# Physical explanation of Dirac-Born-Infeld (DBI) inflation

I am studying the Dirac-Born-Infeld (DBI) inflation model and came across this question in a past exam paper from Cambridge that considered the following Lagrangian:

$$\mathcal{L}=\sqrt{-g}A(X,\phi)$$ where $$X=\frac{1}{2}\partial^\mu\phi\partial_\mu\phi$$ and $$A$$ is given by:

$$A=\frac{1}{f(\phi)}\Big(1-\sqrt{1-2Xf(\phi)}\Big)-V(\phi)$$

where $$f(\phi)$$ is the warp factor of the throat.

I calculated the slow roll parameter which is given by:

$$\epsilon=3\frac{\frac{\gamma}{2}\dot{\phi}^2}{\frac{\gamma^2}{\gamma+1}\dot{\phi}^2+V}$$ where $$\gamma=\frac{1}{\sqrt{1-2Xf(\phi)}}$$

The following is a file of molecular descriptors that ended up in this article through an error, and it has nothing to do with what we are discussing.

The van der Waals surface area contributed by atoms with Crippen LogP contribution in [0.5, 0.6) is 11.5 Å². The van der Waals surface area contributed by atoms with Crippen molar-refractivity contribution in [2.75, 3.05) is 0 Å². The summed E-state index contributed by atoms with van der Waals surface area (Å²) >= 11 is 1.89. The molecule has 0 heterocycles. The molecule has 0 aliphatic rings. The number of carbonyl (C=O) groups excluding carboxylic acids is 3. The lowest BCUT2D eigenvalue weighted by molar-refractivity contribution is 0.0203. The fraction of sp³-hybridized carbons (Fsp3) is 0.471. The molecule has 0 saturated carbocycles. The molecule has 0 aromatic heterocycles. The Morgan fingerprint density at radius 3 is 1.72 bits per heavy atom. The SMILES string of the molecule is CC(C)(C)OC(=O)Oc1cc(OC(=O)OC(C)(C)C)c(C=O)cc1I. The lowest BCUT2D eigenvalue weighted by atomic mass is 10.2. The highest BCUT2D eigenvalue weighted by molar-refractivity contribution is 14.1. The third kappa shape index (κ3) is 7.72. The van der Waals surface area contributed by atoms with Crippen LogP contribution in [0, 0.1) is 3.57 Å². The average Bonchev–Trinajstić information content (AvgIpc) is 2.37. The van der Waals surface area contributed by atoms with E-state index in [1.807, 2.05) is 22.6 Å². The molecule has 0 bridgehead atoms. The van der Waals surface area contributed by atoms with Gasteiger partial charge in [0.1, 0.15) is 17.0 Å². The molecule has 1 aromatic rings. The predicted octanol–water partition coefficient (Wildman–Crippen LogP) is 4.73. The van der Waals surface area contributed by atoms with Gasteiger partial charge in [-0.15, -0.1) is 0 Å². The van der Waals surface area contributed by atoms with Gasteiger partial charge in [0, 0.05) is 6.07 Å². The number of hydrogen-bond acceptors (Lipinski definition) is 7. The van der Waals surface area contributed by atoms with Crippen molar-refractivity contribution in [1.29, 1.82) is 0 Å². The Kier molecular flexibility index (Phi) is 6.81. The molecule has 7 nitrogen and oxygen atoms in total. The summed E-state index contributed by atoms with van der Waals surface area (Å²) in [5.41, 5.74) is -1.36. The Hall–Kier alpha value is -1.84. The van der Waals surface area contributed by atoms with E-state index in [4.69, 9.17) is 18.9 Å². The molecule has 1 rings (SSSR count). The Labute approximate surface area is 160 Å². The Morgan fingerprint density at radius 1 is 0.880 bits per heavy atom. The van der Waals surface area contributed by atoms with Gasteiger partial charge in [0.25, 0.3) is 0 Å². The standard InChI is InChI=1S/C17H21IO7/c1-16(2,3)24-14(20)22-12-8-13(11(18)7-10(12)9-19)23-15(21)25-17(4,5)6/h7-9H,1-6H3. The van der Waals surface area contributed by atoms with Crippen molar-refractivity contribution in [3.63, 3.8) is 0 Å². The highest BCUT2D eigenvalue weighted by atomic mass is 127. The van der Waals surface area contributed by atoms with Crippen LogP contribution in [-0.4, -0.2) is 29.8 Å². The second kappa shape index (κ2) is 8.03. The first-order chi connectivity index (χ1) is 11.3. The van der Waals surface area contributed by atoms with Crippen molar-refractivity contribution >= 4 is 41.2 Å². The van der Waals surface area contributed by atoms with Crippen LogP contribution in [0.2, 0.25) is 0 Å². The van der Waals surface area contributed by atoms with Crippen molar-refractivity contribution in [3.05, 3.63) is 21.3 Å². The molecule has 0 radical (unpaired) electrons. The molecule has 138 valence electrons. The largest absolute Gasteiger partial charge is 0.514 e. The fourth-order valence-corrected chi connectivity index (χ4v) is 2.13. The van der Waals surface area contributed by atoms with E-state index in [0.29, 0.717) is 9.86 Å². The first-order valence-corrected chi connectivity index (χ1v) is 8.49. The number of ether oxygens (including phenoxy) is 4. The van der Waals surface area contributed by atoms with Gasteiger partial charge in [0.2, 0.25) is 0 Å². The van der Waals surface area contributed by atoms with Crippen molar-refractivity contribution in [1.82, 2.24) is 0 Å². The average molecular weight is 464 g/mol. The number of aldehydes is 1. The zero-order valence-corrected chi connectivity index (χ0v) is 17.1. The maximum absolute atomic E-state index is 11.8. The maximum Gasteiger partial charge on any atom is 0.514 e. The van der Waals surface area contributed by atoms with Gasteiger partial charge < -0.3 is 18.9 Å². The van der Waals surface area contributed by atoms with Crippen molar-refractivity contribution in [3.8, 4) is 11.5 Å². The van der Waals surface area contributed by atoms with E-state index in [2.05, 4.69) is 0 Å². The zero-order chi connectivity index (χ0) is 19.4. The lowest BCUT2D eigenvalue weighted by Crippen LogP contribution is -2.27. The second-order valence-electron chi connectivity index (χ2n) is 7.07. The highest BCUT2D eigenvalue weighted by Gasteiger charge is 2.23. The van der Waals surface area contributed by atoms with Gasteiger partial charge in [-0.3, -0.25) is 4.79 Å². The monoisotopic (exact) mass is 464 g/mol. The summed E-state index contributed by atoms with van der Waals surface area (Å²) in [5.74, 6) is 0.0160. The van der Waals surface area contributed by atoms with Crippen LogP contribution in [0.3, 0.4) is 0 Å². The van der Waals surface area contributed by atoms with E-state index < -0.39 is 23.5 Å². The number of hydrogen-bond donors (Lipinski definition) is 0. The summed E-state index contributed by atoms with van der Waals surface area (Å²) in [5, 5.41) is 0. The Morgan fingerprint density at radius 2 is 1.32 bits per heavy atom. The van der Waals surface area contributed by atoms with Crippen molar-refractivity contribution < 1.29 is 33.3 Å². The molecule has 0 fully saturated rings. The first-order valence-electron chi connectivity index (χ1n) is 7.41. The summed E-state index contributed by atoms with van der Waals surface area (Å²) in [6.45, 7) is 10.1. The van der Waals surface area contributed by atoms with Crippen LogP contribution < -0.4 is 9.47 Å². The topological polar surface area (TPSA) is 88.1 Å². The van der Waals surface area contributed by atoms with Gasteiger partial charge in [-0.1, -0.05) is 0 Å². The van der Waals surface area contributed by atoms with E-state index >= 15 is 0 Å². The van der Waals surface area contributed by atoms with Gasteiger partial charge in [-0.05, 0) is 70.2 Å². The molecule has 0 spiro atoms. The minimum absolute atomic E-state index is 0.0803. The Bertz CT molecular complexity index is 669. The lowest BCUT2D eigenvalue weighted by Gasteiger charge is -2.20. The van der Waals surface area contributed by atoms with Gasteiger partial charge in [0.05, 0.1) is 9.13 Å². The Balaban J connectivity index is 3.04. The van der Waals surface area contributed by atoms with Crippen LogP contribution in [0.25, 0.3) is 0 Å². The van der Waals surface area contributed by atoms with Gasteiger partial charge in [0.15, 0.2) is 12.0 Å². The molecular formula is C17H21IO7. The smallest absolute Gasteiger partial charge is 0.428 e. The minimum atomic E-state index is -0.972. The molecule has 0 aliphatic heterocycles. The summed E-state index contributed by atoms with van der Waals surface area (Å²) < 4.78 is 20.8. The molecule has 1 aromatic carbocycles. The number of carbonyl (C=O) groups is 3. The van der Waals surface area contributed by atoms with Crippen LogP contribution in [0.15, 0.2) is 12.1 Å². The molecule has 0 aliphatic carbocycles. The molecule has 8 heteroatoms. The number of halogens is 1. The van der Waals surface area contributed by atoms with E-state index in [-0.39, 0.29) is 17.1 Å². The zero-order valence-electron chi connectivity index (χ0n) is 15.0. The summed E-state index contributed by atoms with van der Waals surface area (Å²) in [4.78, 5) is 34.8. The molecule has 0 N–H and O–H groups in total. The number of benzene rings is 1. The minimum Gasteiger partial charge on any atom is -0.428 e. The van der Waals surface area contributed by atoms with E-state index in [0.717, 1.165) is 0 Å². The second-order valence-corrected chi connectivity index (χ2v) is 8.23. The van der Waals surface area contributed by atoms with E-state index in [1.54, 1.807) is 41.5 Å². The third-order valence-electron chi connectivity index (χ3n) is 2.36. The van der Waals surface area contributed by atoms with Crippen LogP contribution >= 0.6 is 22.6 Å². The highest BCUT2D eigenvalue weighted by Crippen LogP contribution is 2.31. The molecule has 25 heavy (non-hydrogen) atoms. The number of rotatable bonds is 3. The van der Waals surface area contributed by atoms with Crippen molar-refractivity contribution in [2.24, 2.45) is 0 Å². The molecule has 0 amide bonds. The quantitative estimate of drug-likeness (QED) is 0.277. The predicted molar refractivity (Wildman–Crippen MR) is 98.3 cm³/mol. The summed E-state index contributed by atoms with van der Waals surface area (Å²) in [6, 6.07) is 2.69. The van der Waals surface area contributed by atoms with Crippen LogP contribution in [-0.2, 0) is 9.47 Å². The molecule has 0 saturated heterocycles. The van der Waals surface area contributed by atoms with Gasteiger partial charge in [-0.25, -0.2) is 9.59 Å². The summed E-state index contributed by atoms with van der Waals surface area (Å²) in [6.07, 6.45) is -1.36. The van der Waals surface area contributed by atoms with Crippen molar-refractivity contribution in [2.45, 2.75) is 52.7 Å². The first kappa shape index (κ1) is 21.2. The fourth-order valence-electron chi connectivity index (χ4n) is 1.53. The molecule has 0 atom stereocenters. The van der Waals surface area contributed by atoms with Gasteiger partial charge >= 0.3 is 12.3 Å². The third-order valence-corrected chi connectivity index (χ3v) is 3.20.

The problem then asks to provide a physical explanation on why inflation can be achieved even if $$\epsilon_V>1$$ which is different from the more conventional models seen. I can see from the $$\epsilon$$ that the kinetic energy times $$\gamma$$ must be smaller than $$V$$ but can't see any physical explanation for why inflation can work for $$\epsilon_V>1$$.